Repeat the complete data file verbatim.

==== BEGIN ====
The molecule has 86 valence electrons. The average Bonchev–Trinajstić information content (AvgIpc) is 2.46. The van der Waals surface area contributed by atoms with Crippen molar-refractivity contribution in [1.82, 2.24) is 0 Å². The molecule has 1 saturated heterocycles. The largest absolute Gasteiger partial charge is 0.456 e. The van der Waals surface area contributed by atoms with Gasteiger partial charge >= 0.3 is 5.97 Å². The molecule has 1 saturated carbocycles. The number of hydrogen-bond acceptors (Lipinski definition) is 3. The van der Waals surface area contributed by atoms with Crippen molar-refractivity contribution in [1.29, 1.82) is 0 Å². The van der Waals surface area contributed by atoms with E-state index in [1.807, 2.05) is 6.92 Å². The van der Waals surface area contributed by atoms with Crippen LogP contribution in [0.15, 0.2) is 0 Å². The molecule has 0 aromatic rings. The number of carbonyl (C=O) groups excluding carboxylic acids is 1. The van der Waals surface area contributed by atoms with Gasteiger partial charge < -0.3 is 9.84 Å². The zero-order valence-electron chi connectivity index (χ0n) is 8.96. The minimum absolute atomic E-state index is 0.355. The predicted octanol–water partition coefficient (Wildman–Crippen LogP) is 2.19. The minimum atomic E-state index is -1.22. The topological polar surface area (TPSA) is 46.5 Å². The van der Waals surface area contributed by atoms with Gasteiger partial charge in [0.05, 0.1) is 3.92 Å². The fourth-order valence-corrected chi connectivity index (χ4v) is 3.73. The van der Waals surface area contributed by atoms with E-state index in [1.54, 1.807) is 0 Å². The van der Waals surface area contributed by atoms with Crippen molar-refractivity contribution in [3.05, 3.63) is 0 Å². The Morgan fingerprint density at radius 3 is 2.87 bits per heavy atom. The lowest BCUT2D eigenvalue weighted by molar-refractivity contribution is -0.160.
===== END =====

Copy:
The molecule has 86 valence electrons. The average Bonchev–Trinajstić information content (AvgIpc) is 2.46. The van der Waals surface area contributed by atoms with Crippen molar-refractivity contribution in [1.82, 2.24) is 0 Å². The molecule has 1 saturated heterocycles. The largest absolute Gasteiger partial charge is 0.456 e. The van der Waals surface area contributed by atoms with Gasteiger partial charge >= 0.3 is 5.97 Å². The molecule has 1 saturated carbocycles. The number of hydrogen-bond acceptors (Lipinski definition) is 3. The van der Waals surface area contributed by atoms with Crippen molar-refractivity contribution in [1.29, 1.82) is 0 Å². The van der Waals surface area contributed by atoms with E-state index in [1.807, 2.05) is 6.92 Å². The van der Waals surface area contributed by atoms with Crippen LogP contribution in [0.15, 0.2) is 0 Å². The molecule has 0 aromatic rings. The number of carbonyl (C=O) groups excluding carboxylic acids is 1. The van der Waals surface area contributed by atoms with Gasteiger partial charge < -0.3 is 9.84 Å². The zero-order valence-electron chi connectivity index (χ0n) is 8.96. The minimum absolute atomic E-state index is 0.355. The predicted octanol–water partition coefficient (Wildman–Crippen LogP) is 2.19. The minimum atomic E-state index is -1.22. The topological polar surface area (TPSA) is 46.5 Å². The van der Waals surface area contributed by atoms with Gasteiger partial charge in [0.05, 0.1) is 3.92 Å². The fourth-order valence-corrected chi connectivity index (χ4v) is 3.73. The van der Waals surface area contributed by atoms with E-state index in [1.54, 1.807) is 0 Å². The van der Waals surface area contributed by atoms with Crippen molar-refractivity contribution in [3.05, 3.63) is 0 Å². The Morgan fingerprint density at radius 3 is 2.87 bits per heavy atom. The lowest BCUT2D eigenvalue weighted by molar-refractivity contribution is -0.160.